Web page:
system so our system inherently contain steady state error. In order to eliminate steady state error
we place a pole at z=1.
Our controller transfer function comes out to be,
12.4(0.9658)
Gc(z) = (5)
(1)
Root locus of Gp*Gc (z) is given by,
12.4 3 11.976
Gp*Gc (z) =
272.27( 2 1.9853+0.9853)

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Figure 4.5. Root Locus of Compensated System
Root Locus of compensated system clearly shows that it passes through the desire closed loop
poles.

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Simulation Results

Figure 4.6. Simulink model for uncompensated and compensated system.

Figure 4.7. (i) Upper curve shows response for compensated system
(ii) Lower curve shows response for uncompensated system

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LabView Block Diagram

Real-time Implementation
On applying step input to compensated system we get following step response.

Figure 4.8. (i) Blue curve shows the step response


(ii) Red curve shows the steady state error.
It is clear from the figure our compensated system faithfully track the reference input.

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6. Deadbeat Control
If the response of closed-loop control system to a step input exhibits the minimum possible
settling time, no steady state error, and no ripples b/w sampling instants, then this type of
response is called Dead Beat Response. Dead beat control method is an analytical method for
the design of controller. The dead-beat control consists of finding what input signal must be
applied to a system in order to bring the output to the steady state in the smallest number of
time instants. Main advantages of the dead beat are as follows:

Zero steady-state error (ess = 0)


Minimum possible Rise time Tr
Minimum possible settling time Ts
Smaller overshoot/undershoot
No ripple b/w sampling instants

F(z)
() =
G(z)[1F(z)]

Ensuring Physical Realizability


The order of numerator of GD [] must be equal to or lower than the order of the
denominator
If the plant Gp [z] involves a transportation lag, then designed closed-loop system must
involves at least the same magnitude of transportation lag for the system to be realizable.
If G[z] is expanded into a series in z-1, the lowest-power term of series expansion of F[z]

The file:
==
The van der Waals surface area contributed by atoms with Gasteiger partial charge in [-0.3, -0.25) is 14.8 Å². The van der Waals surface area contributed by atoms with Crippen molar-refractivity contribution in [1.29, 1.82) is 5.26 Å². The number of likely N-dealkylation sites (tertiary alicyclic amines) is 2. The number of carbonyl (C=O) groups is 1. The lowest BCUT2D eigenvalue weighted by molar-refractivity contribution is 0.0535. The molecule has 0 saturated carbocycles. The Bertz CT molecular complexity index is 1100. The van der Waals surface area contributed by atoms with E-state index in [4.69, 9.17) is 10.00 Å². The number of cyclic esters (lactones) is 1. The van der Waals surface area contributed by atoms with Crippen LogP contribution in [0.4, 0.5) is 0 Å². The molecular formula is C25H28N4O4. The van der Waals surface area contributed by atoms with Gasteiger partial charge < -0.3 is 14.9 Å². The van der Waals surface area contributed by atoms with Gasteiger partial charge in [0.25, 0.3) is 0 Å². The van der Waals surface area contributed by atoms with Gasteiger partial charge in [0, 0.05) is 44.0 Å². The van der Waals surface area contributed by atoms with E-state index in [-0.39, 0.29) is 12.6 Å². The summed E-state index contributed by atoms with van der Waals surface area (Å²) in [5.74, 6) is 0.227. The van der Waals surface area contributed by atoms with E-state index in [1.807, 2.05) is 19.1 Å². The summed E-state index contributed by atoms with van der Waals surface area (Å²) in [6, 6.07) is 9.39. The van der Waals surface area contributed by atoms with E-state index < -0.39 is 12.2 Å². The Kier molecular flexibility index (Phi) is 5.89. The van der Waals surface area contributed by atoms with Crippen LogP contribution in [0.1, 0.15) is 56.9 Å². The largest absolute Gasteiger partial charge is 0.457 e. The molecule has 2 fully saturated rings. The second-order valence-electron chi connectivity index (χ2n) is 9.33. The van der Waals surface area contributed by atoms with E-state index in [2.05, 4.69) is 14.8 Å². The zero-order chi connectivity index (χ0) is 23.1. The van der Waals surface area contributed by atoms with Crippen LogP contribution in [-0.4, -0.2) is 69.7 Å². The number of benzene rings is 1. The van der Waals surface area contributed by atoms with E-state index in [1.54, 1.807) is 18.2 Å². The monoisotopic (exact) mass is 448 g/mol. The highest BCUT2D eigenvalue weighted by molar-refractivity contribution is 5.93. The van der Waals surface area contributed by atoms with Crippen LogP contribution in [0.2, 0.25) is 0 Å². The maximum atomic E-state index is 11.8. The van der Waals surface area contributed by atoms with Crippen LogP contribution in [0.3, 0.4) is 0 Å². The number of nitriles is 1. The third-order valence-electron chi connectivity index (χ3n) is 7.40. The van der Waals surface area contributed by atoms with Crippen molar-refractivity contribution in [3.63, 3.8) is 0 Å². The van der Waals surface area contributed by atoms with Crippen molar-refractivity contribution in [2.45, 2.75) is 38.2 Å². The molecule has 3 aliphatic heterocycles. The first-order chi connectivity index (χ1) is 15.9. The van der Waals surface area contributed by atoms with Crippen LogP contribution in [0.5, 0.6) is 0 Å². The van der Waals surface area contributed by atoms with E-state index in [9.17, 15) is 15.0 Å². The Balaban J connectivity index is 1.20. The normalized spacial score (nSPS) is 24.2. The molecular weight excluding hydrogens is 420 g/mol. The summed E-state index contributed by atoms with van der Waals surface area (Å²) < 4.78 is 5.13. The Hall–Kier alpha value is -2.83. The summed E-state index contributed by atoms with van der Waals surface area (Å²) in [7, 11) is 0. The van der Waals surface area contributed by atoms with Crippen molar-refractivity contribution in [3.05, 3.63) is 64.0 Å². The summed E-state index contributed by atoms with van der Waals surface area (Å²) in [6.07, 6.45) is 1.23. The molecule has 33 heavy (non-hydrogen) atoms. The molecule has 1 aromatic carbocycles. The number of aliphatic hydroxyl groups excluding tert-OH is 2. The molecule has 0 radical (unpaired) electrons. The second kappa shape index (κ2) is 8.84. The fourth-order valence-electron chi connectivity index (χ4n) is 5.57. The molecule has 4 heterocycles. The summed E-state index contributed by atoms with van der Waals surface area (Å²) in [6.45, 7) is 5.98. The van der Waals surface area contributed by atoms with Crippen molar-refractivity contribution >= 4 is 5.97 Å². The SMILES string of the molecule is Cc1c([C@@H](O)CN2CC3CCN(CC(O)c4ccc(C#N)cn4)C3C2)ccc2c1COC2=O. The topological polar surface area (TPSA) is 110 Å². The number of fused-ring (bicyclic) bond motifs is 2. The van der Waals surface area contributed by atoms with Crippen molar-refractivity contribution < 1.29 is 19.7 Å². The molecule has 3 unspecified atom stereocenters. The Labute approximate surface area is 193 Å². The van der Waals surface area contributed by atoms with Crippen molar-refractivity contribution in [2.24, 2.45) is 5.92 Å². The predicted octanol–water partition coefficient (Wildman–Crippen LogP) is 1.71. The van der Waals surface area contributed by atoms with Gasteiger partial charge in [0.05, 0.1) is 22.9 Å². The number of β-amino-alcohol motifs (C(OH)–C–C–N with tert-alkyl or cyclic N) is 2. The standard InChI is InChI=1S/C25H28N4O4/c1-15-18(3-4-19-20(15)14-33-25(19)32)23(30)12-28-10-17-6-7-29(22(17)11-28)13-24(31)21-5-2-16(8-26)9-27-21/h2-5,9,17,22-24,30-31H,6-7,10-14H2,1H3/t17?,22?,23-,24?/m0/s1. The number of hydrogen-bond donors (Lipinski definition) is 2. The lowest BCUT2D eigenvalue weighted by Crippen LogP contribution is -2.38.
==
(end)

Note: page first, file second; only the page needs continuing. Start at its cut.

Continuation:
in z-1 must be at least as large as that of G[z]

Ensuring Stability
All unstable poles of G[z] must be included in 1-F[z] as zeros.
Zeros of G[z] that lie inside the unit circle may be cancelled with poles of GD[z]. However,
zeros of G[z] that lie on or outside the unit circle must not be cancelled with poles of GD[z].
Hence, all zeros of G[z] that lie on or outside the unit circle must be included in F[z] as
zeros.

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Limitations of Method
1. Multiple Closed-loop poles at origin is very sensitive to system parameter variations.
2. Designed system will exhibit minimum settling time with zero steady-state error just for
the input for which it is designed but not for other inputs.
3. An increase in sampling period changes the system the system dynamics and may lead to
system instability

Design Procedure
First step for dead beat design is the selection of closed loop transfer function.
C(z) ()()
= ()() = ()
R(z) 1+
Since it is required that the system exhibit a finite settling time with zero steady-state error, the
system must exhibit a finite impulse response. Hence, the desired closed-loop impulse transfer
function is given by
F[z] = a0 + a z-1 + . + aN z-N where N n n is order of system
1

For the system to be causal, F[z] must not contain any positive terms of z

Control input for the system is given by


U[z] = b0 + b1z-1++bN z-N which becomes constant after first N samples.

N[z] is given by following expression which helps to determine the coefficients ai :


1-F[z] = (1-z-1) N[z]
Controller is computed as
F(z)
() =
G(z)[1F(z)]

Controller Design

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Figure 1. Continuous-time closed-loop system

Figure 2. Discrete-time closed-loop control system


Transfer function of zero-order hold is given by
1
Gh(s) =
s
Whereas transfer function of plant is given by
0.1926
GP(s) =
s+0.7407
0.08048
Z-transform of Z [GP(s) G(s)] = G[z] =
z0.69035

Figure 3. Discrete-time closed-loop system


Since G[z] has maximum power of z-1 so
F[z] = a1z-1
Control input is given by
U[z] = b0 + b1z-1 +b2 [z-2+z-3+..]
1-F[z] = [1-z-1] N[z]
For steady-state requirements F(1) = 1
11 1
And N[z] =
1 1
N[z] =1-(1-a1) z-1
Remainder of the above equation must be zero so

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1-a1 = 0 gives a1=1
So F[z] = z-1

F(z) 1 (10.6905 1 ) 12.42(z0.6905)


[] = = 1 ) 1 =
G(z)[1F(z)] 0.0805(1 (z1)
Simulation Block

Figure 4. Matlab Simulation Model

Simulation Result

Figure 5. Matlab Simulation Result

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LabView

Real-time Interfacing and Results

Figure 6. Matlab Interfacing Result

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7. Conclusion
We conclude our discussion by comparing the results of implementation of all three designs.
Following plot shows step response of three designed compensator for speed control of DC Servo
System.

Comparison

Characteristics Emulation Design Direct Design Control Deadbeat Control

Rise Time 2.5 sec 1.0 sec 0.5 sec


Settling Time 4.0 sec 1.5 sec 0.5 sec
Overshoot 0% 0% 10%
Table: Comparison of Implemented Compensators